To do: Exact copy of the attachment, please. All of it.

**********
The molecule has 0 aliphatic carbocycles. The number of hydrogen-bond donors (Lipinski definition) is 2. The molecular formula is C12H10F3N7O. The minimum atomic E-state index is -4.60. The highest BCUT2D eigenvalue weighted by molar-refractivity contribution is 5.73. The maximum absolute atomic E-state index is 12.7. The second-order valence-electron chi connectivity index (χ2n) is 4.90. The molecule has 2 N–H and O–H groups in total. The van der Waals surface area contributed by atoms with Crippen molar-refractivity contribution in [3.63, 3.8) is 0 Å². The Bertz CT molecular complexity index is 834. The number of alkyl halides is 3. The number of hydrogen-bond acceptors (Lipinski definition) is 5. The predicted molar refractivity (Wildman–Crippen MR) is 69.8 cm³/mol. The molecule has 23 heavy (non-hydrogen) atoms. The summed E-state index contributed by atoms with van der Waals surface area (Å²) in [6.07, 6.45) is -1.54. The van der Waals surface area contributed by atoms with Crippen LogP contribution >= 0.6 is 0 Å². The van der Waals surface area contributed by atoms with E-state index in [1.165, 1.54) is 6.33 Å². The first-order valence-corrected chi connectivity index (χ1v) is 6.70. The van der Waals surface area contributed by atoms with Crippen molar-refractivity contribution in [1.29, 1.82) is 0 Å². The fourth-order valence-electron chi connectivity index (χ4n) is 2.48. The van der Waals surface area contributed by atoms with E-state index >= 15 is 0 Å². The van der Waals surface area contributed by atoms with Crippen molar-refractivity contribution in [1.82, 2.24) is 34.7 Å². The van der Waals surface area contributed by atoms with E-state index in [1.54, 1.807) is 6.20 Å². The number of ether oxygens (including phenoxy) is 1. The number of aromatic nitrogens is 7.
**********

The molecule has 0 aliphatic carbocycles. The number of hydrogen-bond donors (Lipinski definition) is 2. The molecular formula is C12H10F3N7O. The minimum atomic E-state index is -4.60. The highest BCUT2D eigenvalue weighted by molar-refractivity contribution is 5.73. The maximum absolute atomic E-state index is 12.7. The second-order valence-electron chi connectivity index (χ2n) is 4.90. The molecule has 2 N–H and O–H groups in total. The van der Waals surface area contributed by atoms with Crippen molar-refractivity contribution in [3.63, 3.8) is 0 Å². The Bertz CT molecular complexity index is 834. The number of alkyl halides is 3. The number of hydrogen-bond acceptors (Lipinski definition) is 5. The predicted molar refractivity (Wildman–Crippen MR) is 69.8 cm³/mol. The molecule has 23 heavy (non-hydrogen) atoms. The summed E-state index contributed by atoms with van der Waals surface area (Å²) in [6.07, 6.45) is -1.54. The van der Waals surface area contributed by atoms with Crippen LogP contribution >= 0.6 is 0 Å². The van der Waals surface area contributed by atoms with E-state index in [1.165, 1.54) is 6.33 Å². The first-order valence-corrected chi connectivity index (χ1v) is 6.70. The van der Waals surface area contributed by atoms with Crippen molar-refractivity contribution in [1.29, 1.82) is 0 Å². The fourth-order valence-electron chi connectivity index (χ4n) is 2.48. The van der Waals surface area contributed by atoms with E-state index >= 15 is 0 Å². The van der Waals surface area contributed by atoms with Crippen molar-refractivity contribution in [1.82, 2.24) is 34.7 Å². The van der Waals surface area contributed by atoms with E-state index in [1.54, 1.807) is 6.20 Å². The number of ether oxygens (including phenoxy) is 1. The number of aromatic nitrogens is 7.